It’s interesting that just as I was about to write this post I read an article in the Weekend Financial Times entitled “Golden Sylva“. Basically, it’s about an architect in Germany using his own woodland to build his own low-energy house. The woodland has been owned by his family for centuries … “Frey is not alone in Germany with his love of woods. The citizens of Europe’s leading industrial economy are deeply attached to their trees. About 2 million people in a population of 80 million possess at least a patch of woodland, often no larger than a copse but nonetheless a personal treasure … in German culture, the tree is uniquely significant. As Hans-Peter Friedrich, a former agriculture minister, says : “You find woods in every German story”.”
The article goes on to explain what Mr Frey is doing and how he is going about the construction etc. but later it reverts back to the tree-related roots of Germany’s founding myth and the importance of woods in German art, music and literature.
“Let nature be nature” is the slogan of all National Parks worldwide. National Park status protects nature as it really is and not how people would like to have it. However, there have to be compromises and people are not kept out. A wild forest in a national park looks very different from our commercial forests.
Just a few days before we did our walk along the chalk cliffs the Jasmund National Park UNESCO World Heritage Site was formally opened. The Waldhalle Information Centre and Cafe is only accessible by foot. The nearest car park being where we had parked at Stubbenkammerstrasse, just outside Sassnitz.
The Waldhalle in its former glory days
The Waldhalle in June this year
The Waldhalle displays tell the story of the European Beech Forests which stretch from southern England in the west to the Carpathian mountains in the east. The expansion of the beech forests in Europe took place parallel to the spread of arable and livestock farming of Neolithic cultures. Ever since then, the history of beech forests has been closely connected to that of the people living in Central Europe. Their mythology, legends and fairy tales originated in beech forests, where they went hunting and gathering.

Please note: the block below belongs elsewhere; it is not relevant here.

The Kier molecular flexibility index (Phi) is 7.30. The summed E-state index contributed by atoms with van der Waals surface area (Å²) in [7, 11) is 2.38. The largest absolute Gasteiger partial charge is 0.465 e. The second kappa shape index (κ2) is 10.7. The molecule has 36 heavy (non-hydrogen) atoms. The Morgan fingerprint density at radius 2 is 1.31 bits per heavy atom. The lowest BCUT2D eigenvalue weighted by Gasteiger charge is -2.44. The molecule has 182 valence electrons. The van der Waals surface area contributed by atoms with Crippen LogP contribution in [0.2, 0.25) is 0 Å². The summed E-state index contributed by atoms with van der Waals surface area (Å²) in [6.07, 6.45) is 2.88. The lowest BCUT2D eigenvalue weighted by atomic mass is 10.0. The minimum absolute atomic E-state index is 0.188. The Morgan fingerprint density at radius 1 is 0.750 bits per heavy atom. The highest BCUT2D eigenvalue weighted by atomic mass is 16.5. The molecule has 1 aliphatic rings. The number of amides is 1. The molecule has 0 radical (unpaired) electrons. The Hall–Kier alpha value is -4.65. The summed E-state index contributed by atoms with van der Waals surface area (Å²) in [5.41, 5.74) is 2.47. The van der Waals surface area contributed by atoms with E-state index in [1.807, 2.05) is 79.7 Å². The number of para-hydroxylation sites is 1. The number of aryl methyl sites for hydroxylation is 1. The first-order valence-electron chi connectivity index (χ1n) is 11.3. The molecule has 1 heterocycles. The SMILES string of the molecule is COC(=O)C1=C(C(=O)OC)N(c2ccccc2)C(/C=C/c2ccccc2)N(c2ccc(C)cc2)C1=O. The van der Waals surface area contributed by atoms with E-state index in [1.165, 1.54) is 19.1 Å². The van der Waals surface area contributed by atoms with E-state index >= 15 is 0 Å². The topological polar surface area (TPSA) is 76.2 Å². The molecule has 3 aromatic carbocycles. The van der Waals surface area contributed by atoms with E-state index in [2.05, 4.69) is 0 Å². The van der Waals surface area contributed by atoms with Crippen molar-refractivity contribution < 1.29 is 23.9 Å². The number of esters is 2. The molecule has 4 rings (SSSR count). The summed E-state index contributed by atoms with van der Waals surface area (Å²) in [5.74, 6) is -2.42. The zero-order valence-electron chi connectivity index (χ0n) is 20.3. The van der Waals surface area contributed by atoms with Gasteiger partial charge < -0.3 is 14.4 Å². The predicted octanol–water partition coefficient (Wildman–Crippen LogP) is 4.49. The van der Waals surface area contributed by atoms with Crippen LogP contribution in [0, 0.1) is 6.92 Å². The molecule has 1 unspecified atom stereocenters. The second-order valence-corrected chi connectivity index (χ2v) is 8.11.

Buchenwälder = Beech Forests
Besides the information panels displaying photos, maps and with text in German and English I was delighted to see a small library of woodland and tree related books – many of them English.
From the information panels : “The German word for letter [of the alphabet] is Buchstabe and comes from the days when runes were inscribed onto beech staves or Buchenstäben. The English word book is in turn derived from this. And books, of course, play a decisive part in cultural history.”
After some refreshments we continued our walk inland through the beech forests and back to the car park from where we drove back to our hotel for a well-earned rest and to plan our next day’s expedition.
Oh Barbara, what a wonderful post! I’m balmy about trees (I guess my e-mail gives it away, doesn’t it?) and I thoroughly enjoyed this. I have a very dear friend who has studied German for years & went over there to live for over a year. She’s talking about going back for a summer & fall, & I’m commanded to come & visit while she’s there. I’ll put this on the bucket list!
I like trees too, Kate, but know very little about them. Thank you for enjoying this post and good luck in your efforts to get over to Germany. Relatively speaking, the UK will not very far away!
How interesting about the origin of the word book. I did not know that. You remember that we are surrounded by beeches here, but have the dreaded fungus that is slowly killing them. We had to take down a lot on the drive as they were breaking off and killing our power lines.
Also loved seeing a book by Colin Tudge. His Variety of Life was a revelation to me about taxonomy.
I also didn’t know that either, Julie. Shame on me. I think you mentioned Colin Tudge to me before. I think I thought he was a pianist.